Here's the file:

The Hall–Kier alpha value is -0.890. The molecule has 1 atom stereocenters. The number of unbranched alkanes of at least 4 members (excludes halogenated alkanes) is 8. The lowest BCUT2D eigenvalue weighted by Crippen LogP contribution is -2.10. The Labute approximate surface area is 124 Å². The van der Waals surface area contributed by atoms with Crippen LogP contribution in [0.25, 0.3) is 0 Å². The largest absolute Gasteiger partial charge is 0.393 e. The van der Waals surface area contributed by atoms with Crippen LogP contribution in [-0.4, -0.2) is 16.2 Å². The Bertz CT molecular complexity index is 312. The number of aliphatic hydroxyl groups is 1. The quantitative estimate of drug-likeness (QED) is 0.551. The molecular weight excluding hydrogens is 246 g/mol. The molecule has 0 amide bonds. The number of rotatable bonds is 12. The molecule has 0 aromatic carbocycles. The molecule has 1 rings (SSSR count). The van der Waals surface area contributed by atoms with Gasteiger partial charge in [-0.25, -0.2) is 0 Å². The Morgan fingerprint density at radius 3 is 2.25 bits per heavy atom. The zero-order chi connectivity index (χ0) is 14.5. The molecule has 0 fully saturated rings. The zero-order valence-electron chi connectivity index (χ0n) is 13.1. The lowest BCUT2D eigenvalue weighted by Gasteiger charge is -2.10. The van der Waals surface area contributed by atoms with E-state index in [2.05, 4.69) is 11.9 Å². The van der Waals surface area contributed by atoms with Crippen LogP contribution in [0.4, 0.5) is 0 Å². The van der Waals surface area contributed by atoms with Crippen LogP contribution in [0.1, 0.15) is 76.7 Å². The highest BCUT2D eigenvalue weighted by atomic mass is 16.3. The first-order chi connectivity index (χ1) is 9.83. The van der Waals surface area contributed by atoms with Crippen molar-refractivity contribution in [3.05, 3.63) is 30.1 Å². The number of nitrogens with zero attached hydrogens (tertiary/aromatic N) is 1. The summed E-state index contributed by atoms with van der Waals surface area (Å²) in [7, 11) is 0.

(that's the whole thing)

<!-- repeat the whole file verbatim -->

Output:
The Hall–Kier alpha value is -0.890. The molecule has 1 atom stereocenters. The number of unbranched alkanes of at least 4 members (excludes halogenated alkanes) is 8. The lowest BCUT2D eigenvalue weighted by Crippen LogP contribution is -2.10. The Labute approximate surface area is 124 Å². The van der Waals surface area contributed by atoms with Crippen LogP contribution in [0.25, 0.3) is 0 Å². The largest absolute Gasteiger partial charge is 0.393 e. The van der Waals surface area contributed by atoms with Crippen LogP contribution in [-0.4, -0.2) is 16.2 Å². The Bertz CT molecular complexity index is 312. The number of aliphatic hydroxyl groups is 1. The quantitative estimate of drug-likeness (QED) is 0.551. The molecular weight excluding hydrogens is 246 g/mol. The molecule has 0 amide bonds. The number of rotatable bonds is 12. The molecule has 0 aromatic carbocycles. The molecule has 1 rings (SSSR count). The van der Waals surface area contributed by atoms with Gasteiger partial charge in [-0.25, -0.2) is 0 Å². The Morgan fingerprint density at radius 3 is 2.25 bits per heavy atom. The zero-order chi connectivity index (χ0) is 14.5. The molecule has 0 fully saturated rings. The zero-order valence-electron chi connectivity index (χ0n) is 13.1. The lowest BCUT2D eigenvalue weighted by Gasteiger charge is -2.10. The van der Waals surface area contributed by atoms with E-state index in [2.05, 4.69) is 11.9 Å². The van der Waals surface area contributed by atoms with Crippen LogP contribution in [0.4, 0.5) is 0 Å². The van der Waals surface area contributed by atoms with Crippen LogP contribution in [0.1, 0.15) is 76.7 Å². The highest BCUT2D eigenvalue weighted by atomic mass is 16.3. The first-order chi connectivity index (χ1) is 9.83. The van der Waals surface area contributed by atoms with Crippen molar-refractivity contribution in [3.05, 3.63) is 30.1 Å². The number of nitrogens with zero attached hydrogens (tertiary/aromatic N) is 1. The summed E-state index contributed by atoms with van der Waals surface area (Å²) in [7, 11) is 0.